January 21st, 2011
04:22 AM GMT
New York (CNN) – “We are very concerned that these companies are being financed by the Chinese government and are potentially subject to significant influence by the Chinese military.”
The accusation leveled against two Chinese telecoms firms – ZTE and Huawei – in a letter published by some U.S. lawmakers last October. It was designed to undermine a lucrative deal with a U.S. telecommunications company and illustrates the unease and suspicion still present as Chinese President Hu Jintao begins the last day of his high-profile visit to the U.S.
Today, ZTE – the world's fifth largest telecommunications equipment maker – is still pressing ahead with attempts to expand in the United States. But the experience has clearly left its mark on Lixin Cheng, the company’s CEO for North America.
“In the U.S., the fundamental principle is a free economy, free market and a free country,” he told CNN at the firm’s U.S. headquarters outside Dallas. ”Surprisingly I learned from the press that for some projects the government intervenes. I do not believe that should happen.”
Cheng has lived in the United States for ten years, first moving with Swedish telecoms firm Ericsson. And it’s his chosen area of expertise which is proving a flashpoint: The lawmakers say the sensitive nature of the U.S. telecommunications network is vulnerable to espionage. The Pentagon tells CNN they remain concerned about China’s cyber capabilities.
“We're not coming here trying to be a spy,” Cheng said. “We want to be part of the local community and fully comply with all of the regulations and requirements.”
The company says it has made its coding available to a 3rd party audit and – as the United States struggles with stubborn unemployment – can promise jobs. A manufacturing plant is planned. But it comes as Washington grows increasingly wary of the Chinese military, which has historic links to technology companies in China.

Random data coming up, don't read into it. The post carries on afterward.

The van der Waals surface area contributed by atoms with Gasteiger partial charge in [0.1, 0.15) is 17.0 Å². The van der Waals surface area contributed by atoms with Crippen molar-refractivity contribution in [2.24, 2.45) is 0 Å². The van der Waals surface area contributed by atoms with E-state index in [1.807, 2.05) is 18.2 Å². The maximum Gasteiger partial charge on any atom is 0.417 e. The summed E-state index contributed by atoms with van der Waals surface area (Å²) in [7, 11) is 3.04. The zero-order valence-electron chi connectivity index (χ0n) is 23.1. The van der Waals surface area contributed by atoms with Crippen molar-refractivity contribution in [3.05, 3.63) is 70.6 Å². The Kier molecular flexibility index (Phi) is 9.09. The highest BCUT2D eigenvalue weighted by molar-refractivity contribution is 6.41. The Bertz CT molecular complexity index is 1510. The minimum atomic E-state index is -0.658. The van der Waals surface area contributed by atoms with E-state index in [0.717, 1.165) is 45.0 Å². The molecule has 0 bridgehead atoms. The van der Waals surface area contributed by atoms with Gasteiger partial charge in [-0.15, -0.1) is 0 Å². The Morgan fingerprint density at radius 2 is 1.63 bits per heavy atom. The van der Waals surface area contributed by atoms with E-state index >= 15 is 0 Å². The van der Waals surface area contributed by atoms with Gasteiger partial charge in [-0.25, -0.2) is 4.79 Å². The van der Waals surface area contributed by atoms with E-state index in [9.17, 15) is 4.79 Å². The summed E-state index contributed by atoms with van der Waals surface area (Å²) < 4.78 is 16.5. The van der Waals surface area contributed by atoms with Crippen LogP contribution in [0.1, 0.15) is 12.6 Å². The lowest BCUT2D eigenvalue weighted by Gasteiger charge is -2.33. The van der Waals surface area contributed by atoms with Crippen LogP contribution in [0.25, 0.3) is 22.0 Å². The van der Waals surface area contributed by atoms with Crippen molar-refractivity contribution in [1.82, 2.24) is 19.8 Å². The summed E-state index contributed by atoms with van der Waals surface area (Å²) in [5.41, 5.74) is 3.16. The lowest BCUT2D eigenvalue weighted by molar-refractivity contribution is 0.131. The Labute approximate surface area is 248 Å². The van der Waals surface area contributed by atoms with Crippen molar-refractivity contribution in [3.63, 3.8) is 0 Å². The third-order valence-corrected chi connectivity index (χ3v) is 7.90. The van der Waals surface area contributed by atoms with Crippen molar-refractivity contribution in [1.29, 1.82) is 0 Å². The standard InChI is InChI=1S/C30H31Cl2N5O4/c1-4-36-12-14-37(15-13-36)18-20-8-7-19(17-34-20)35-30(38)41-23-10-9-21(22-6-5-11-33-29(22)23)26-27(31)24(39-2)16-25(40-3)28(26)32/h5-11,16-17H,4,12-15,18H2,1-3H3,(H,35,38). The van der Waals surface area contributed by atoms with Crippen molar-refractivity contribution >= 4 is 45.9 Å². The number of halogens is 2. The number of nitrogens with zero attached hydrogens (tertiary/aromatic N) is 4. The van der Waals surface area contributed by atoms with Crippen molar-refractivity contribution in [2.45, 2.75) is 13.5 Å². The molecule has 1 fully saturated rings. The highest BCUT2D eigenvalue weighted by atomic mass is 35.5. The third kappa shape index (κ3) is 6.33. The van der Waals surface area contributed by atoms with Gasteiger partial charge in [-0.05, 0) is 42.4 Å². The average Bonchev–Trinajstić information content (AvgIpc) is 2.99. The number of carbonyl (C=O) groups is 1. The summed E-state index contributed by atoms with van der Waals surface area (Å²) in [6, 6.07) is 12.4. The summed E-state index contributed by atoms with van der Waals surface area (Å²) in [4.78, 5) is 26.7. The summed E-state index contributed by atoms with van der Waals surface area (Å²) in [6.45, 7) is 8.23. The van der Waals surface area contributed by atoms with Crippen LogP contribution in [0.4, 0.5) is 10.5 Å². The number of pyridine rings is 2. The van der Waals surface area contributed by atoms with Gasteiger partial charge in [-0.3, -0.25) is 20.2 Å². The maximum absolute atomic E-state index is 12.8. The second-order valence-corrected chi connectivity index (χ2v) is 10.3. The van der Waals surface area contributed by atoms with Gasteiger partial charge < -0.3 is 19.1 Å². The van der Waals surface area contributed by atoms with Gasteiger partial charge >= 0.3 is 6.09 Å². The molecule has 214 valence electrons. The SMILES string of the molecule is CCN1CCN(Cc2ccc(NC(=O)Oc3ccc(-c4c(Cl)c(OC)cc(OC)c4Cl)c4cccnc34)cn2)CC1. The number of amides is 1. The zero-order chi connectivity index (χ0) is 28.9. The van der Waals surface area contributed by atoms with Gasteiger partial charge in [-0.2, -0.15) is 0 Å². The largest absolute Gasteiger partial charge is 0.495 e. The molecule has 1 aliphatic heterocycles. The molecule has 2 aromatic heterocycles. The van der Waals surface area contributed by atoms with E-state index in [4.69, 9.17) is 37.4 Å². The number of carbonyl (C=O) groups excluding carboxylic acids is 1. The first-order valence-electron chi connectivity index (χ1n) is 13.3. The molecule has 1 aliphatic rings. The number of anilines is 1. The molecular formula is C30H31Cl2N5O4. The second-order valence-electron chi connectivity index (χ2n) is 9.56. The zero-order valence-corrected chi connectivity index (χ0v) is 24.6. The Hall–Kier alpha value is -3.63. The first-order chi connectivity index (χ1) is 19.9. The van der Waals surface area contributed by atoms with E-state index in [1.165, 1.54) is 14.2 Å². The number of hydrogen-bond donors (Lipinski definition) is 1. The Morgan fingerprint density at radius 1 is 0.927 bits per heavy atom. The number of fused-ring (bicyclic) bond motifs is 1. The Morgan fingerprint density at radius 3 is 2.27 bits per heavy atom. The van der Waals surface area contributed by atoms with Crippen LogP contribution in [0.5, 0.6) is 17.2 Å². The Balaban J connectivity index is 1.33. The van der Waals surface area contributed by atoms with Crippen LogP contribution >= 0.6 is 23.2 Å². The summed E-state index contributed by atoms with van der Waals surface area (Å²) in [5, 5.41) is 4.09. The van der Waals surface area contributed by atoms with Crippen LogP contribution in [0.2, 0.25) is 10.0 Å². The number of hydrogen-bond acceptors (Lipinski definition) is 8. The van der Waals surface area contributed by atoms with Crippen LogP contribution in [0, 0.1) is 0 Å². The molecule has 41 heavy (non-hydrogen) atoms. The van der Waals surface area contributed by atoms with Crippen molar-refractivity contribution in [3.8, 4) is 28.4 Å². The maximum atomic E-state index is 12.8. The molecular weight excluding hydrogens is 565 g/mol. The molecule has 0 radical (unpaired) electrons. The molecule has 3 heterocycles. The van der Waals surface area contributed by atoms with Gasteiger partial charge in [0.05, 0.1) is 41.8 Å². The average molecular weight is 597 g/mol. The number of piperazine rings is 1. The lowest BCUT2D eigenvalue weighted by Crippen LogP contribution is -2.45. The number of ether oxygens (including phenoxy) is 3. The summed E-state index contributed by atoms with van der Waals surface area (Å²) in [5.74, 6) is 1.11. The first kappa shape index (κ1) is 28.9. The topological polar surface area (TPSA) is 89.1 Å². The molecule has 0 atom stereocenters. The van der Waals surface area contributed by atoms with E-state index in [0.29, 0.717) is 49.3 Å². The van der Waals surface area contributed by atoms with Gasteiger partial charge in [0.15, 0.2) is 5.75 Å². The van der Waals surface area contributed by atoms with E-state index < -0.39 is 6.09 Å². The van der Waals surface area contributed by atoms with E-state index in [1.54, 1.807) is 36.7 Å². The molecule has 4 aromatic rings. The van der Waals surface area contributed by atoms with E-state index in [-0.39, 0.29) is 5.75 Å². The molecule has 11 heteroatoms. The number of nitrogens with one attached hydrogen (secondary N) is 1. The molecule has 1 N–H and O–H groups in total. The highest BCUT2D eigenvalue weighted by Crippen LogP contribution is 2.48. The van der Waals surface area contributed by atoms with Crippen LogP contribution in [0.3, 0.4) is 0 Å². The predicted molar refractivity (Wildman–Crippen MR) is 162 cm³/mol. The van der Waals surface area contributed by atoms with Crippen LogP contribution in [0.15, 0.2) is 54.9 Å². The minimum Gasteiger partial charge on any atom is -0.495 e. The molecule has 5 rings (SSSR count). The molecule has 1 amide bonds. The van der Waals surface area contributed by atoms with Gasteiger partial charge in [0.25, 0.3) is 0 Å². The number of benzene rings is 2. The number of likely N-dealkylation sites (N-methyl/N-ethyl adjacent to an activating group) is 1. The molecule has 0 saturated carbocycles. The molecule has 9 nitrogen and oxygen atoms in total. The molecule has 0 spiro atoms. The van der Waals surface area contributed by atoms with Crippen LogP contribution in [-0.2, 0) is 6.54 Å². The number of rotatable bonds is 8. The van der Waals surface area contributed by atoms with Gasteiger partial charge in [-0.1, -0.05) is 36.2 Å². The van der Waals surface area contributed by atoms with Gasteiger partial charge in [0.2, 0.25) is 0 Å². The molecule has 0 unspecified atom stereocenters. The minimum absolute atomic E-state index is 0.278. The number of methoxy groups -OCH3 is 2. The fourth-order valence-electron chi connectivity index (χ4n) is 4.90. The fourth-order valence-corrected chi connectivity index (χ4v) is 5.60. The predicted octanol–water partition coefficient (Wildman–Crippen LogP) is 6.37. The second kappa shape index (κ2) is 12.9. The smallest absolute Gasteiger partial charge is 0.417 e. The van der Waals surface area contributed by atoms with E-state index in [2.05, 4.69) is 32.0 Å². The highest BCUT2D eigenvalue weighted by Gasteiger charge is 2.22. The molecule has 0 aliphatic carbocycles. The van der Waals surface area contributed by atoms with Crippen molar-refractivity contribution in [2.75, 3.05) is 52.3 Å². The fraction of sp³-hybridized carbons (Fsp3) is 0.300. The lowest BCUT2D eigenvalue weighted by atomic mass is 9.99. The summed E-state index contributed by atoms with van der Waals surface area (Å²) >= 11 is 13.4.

State-owned entities do still own a 16% stake in ZTE, but the company denies any influence from the government or military.
This tension between liberal trade and U.S. national security is hardly new: In 2006, the UAE-based Dubai Ports World applied for the management contracts of six U.S. seaports as part of a takeover deal of a British shipping company.
President George W Bush supported the move, pointing out that Dubai was an ally of the United States in the War on Terror. But it triggered a firestorm of controversy, as U.S. lawmakers maintained national security would be compromised.
DP World eventually withdrew their bid and has no presence in the United States. ZTE is growing and is remains optimistic.
“I think the only challenge I see is that people didn't know us enough,” Cheng said. “So we come here today, to talk with you.”
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